According to the latest polls, one Ukrainian in ten is prepared to sell his or her vote for a sum equivalent to less than £50.
The third, crudest form of persuasion at Ukrainian elections is for the ruling party candidate to take credit for improvements for which local government has been responsible. Some examples of this, you couldn’t make up! In one case, the employees of a road maintenance department carried out their duties wearing tee-shirts emblazoned with the candidate’s logo. In another, a stretch of highway under repair was cordoned off by barriers bearing the legend: ‘these road works come to you courtesy of Party of Regions candidate X’.
These cases, moreover, happened not in some provincial backwater, but in Kharkiv, Ukraine’s second largest city. And this ‘privatisation’ of improvements is merely an embodiment at micro-level of the Party of Regions election campaign, which has involved covering every billboard in the country with its logo alongside pictures of the stadiums and airports opened this summer for the Euro-2012 football championship.
Fakes and doubles
One aspect of fraud in the present Ukrainian elections is the use of ‘doubles’, when a constituency candidate tries to ruin an opponent’s chances of election by bribing someone with the same surname as his rival to add his name to the list of candidates, in order to split his rival’s vote by confusing the electorate.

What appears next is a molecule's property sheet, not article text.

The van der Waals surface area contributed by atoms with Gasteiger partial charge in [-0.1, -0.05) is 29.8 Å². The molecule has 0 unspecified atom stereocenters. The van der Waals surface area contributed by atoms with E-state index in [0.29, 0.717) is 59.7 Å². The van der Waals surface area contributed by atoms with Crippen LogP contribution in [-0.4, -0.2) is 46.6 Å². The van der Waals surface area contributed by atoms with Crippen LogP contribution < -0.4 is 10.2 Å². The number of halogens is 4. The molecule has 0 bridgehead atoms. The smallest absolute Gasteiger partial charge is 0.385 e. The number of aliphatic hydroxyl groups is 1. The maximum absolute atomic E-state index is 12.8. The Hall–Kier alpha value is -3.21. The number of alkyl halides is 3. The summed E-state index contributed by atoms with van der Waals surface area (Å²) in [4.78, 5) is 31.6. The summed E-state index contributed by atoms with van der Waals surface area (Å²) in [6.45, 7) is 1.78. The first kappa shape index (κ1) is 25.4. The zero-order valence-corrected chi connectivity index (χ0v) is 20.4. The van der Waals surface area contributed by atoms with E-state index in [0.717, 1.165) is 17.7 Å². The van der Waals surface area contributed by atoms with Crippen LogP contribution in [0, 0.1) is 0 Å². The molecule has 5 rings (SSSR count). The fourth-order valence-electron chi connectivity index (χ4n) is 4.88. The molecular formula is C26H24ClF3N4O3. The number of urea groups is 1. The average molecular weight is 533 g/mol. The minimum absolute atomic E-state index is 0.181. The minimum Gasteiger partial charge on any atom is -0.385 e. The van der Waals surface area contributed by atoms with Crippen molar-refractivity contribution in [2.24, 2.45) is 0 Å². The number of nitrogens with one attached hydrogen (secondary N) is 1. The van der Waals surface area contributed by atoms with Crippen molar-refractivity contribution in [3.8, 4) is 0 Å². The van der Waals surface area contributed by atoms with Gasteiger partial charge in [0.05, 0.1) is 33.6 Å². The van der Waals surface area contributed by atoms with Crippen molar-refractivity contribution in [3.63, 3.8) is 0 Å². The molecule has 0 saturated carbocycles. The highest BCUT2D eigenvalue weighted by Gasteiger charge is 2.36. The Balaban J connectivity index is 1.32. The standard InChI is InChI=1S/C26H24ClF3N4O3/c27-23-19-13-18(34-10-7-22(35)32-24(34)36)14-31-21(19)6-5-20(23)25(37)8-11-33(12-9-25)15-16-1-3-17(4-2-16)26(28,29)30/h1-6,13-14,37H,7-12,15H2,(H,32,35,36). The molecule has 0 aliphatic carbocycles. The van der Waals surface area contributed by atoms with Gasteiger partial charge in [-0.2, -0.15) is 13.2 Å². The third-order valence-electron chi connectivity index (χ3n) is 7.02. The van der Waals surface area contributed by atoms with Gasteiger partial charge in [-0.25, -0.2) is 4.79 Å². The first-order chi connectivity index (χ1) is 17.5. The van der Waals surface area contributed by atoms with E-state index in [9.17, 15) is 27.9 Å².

Sometimes the absurdity can reach unimaginable heights. In one constituency in the suburbs of Kyiv, both main candidates have put up doubles against each other, so the voters have to choose between two Mr Poplavsky’s and two Mr Boiko’s. And this is not an isolated case. In one constituency in the Lugansk region the two pairs of doubles share not only the same surname, but even the same Christian name.
‘In one constituency in the suburbs of Kyiv, both main candidates have put up doubles against each other, so the voters have to choose between two Mr Poplavsky’s and two Mr Boiko’s’
A further common element of Ukrainian elections are so-called ‘technical candidates’, when a strong contender puts up a few of his subordinates as notional opponents. A case in point is the well known Ukrainian businessman Konstantin Zhevago, who spends a lot of his time in London, where his iron ore company Ferrexpo is quoted on the Stock Exchange. Last year he even donated £100,000 to St Mary’s primary school in South London as part of a city wide scheme to provide volunteers to help children with reading problems. Mr Zhevago is also, however, standing for election to the Ukrainian parliament, having provided himself with a ‘technical’ opponent in the person of an employee of his charitable foundation. Zhevago’s election is a more or less foregone conclusion, since even the local election committee shares a building with Ferrexpo’s training department.
Today’s Ukraine lives according to Stalin’s precept: ‘It’s not how they vote that matters; it’s how they count’. The selection of local electoral committees has intensified suspicions about planned fraud at polling stations. Formally, committees are chosen by lot, but the results speak for themselves.